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CAPTAINZ (70) 3rd rate Built in 1743, Woolwich.
Broken up as BUFFALO in 1783.

  • 1744 Capt. Thomas GRIFFIN. As senior officer of a small squadron of four ships of the line, the others being HAMPTON COURT, DREADNOUGHT and SUNDERLAND, he was chiefly employed cruising in the Channel.
  • On Friday 4 January the MARS, a privateer from Dartmouth, Capt. Walker, was captured by two French men of war of 70 guns, who were escorting a convoy of 20 merchantmen in latitude 48 deg., and he and his crew were taken on board the FLORISSANT.
  • Captain Walker recorded:-
  • "On the Sunday morning following we saw four sail of large ships astern which greatly alarmed the French. The panic arose from the great value of their cargo, as they were bringing home all the French and Spanish treasure from the West Indies, to the amount of near four millions sterling; their ships were besides in no order for fighting, as they had come so long a voyage and were likewise very sickly. The French officer on board the MARS judiciously bore away to the leeward, in order to draw off one of the ships in pursuit of him. This had the intended effect, for his majesty's ship CAPTAIN sailed off in chase of him and retook him, but did not afterwards return to the fleet."
  • The MARS arrived in Portsmouth with the news that three British ships were in close chase of two French, in fact the SUNDERLAND lost her main top-mast in coming up and fell astern, HAMPTON COURT and the DREADNOUGHT lost sight of the enemy during the second evening and the French escaped. Captain MOSTYN of the HAMPTON COURT faced a court martial.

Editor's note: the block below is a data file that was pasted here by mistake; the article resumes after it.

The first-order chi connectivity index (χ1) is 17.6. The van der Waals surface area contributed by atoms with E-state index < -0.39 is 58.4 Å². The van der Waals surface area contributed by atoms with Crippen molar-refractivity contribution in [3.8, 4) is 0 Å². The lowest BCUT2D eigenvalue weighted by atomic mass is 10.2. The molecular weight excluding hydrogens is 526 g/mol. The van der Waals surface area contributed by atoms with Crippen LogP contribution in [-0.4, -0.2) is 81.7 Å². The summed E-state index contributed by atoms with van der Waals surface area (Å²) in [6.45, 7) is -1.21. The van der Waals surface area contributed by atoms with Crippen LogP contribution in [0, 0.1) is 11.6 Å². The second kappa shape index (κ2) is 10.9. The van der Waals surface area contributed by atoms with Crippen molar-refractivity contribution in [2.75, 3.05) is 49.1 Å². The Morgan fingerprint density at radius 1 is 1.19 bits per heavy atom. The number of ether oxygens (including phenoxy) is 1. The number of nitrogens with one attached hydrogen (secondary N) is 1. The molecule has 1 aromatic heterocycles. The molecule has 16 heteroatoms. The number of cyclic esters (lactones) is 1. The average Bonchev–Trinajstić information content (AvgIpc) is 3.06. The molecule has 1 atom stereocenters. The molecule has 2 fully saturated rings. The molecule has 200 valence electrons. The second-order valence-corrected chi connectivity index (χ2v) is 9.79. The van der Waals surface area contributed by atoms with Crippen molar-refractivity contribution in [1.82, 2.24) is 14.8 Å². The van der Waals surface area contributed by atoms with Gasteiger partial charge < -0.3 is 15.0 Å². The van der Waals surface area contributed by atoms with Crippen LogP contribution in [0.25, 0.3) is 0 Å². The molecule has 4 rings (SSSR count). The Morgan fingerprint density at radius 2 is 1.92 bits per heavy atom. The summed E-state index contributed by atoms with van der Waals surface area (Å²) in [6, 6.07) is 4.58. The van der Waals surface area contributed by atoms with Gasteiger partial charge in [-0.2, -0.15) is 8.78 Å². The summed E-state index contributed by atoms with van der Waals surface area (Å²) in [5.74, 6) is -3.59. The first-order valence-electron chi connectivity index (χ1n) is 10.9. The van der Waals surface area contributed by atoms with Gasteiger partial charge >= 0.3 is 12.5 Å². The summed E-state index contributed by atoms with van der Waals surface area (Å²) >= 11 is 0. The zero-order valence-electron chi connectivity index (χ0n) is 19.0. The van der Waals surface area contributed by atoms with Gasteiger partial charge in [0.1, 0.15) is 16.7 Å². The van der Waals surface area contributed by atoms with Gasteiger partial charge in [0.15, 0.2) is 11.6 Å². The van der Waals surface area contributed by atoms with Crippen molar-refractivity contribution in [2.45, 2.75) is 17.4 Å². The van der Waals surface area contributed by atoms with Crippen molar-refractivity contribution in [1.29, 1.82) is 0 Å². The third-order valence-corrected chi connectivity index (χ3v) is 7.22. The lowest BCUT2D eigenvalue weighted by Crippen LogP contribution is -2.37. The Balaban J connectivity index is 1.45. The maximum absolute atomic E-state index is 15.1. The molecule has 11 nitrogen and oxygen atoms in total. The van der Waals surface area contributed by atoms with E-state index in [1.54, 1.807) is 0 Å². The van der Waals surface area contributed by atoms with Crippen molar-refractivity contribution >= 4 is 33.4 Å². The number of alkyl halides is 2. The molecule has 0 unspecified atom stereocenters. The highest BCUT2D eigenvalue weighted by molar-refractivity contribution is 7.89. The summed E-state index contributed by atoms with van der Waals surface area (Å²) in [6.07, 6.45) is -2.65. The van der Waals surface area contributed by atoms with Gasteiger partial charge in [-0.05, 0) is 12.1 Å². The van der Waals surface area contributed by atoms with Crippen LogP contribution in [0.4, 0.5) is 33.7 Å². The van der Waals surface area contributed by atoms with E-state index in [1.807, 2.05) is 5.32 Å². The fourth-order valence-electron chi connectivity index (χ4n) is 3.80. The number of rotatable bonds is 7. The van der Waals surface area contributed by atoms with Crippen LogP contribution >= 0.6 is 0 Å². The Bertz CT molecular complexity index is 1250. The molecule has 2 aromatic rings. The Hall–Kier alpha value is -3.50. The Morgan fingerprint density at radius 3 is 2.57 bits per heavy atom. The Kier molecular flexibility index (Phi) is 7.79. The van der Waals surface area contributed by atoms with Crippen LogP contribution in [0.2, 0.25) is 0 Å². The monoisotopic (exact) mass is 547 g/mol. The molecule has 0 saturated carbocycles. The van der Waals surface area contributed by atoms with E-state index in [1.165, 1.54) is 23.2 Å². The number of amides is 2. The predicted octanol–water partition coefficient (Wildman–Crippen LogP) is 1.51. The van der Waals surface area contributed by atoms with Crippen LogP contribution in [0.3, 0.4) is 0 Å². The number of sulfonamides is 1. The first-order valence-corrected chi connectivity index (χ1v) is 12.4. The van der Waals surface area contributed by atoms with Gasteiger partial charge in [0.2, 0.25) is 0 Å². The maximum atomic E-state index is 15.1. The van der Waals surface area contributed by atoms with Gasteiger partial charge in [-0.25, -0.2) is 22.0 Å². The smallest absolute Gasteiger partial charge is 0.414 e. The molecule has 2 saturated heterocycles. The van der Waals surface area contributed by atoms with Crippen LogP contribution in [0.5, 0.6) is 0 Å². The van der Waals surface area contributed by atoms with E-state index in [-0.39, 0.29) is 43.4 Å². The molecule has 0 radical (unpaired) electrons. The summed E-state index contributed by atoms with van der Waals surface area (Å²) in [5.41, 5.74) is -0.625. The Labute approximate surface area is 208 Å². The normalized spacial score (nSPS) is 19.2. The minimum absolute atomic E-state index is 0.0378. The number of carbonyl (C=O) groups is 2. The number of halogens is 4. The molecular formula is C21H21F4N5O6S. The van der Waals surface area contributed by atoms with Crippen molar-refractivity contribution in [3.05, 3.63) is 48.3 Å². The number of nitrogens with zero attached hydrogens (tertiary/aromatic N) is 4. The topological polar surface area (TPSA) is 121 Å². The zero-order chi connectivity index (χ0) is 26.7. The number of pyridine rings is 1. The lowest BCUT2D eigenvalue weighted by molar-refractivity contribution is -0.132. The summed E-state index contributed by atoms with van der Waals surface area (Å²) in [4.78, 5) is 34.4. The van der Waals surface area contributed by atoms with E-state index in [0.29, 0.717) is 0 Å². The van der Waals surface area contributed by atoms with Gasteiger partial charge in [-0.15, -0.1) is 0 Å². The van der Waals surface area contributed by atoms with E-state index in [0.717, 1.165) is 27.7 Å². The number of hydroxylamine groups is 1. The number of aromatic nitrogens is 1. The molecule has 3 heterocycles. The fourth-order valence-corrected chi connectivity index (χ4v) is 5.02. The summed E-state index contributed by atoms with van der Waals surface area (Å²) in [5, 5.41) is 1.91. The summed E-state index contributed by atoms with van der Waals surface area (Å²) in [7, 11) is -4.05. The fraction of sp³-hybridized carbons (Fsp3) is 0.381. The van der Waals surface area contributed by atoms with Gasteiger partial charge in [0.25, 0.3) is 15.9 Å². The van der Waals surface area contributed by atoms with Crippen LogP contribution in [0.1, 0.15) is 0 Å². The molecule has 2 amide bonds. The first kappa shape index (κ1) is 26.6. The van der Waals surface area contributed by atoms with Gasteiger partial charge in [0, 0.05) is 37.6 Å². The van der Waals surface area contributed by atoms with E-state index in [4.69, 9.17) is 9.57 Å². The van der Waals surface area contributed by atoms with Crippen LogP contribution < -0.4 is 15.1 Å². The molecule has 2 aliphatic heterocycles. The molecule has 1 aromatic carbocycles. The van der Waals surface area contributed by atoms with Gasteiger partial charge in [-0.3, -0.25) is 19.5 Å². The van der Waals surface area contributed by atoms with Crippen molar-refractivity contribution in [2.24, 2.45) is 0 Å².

• Capt. GRIFFIN continued as before - on Sunday 26th. May CAPTAIN and MONMOUTH. being on a cruise in the Channel, gave chase to two sail. At five o'clock in the evening CAPTAIN came up with the largest between Portland and the Gaskets and gave her a broadside. She immediately surrendered and proved to be the GRAND TURK privateer of St. Malo, of 32 guns and 240 men. Only 24 guns were mounted, having thrown 8 overboard. On the 30 May CAPTAIN and PRINCESS LOUISE gave chase to two sail to the S. W., one of which, a British privateer, stood towards CAPTAIN and told them that the other was a privateer from St. Malo. They continued the chase until eight in the evening when they came up with her and she struck without firing a shot. She proved to be the ACHILLE (22), of St. Malo with 148 men. She was sent into Plymouth.
  • 1755 Capt. Charles CATFORD, commissioned at Portsmouth in March. Early in 1756 he was ordered to the Mediterranean with Ad. BYNG and behaved with gallantry in the action with the French off Minorca, losing six killed and thirty wounded. He was ordered home to give evidence in the trial of Admiral BYNG but died before he reached Gibraltar on 24 September 1756.
  • 1756 Capt. John AMHERST, appointed out of DEPTFORD to succeed Capt. CATFORD, he returned home at the end of the year.

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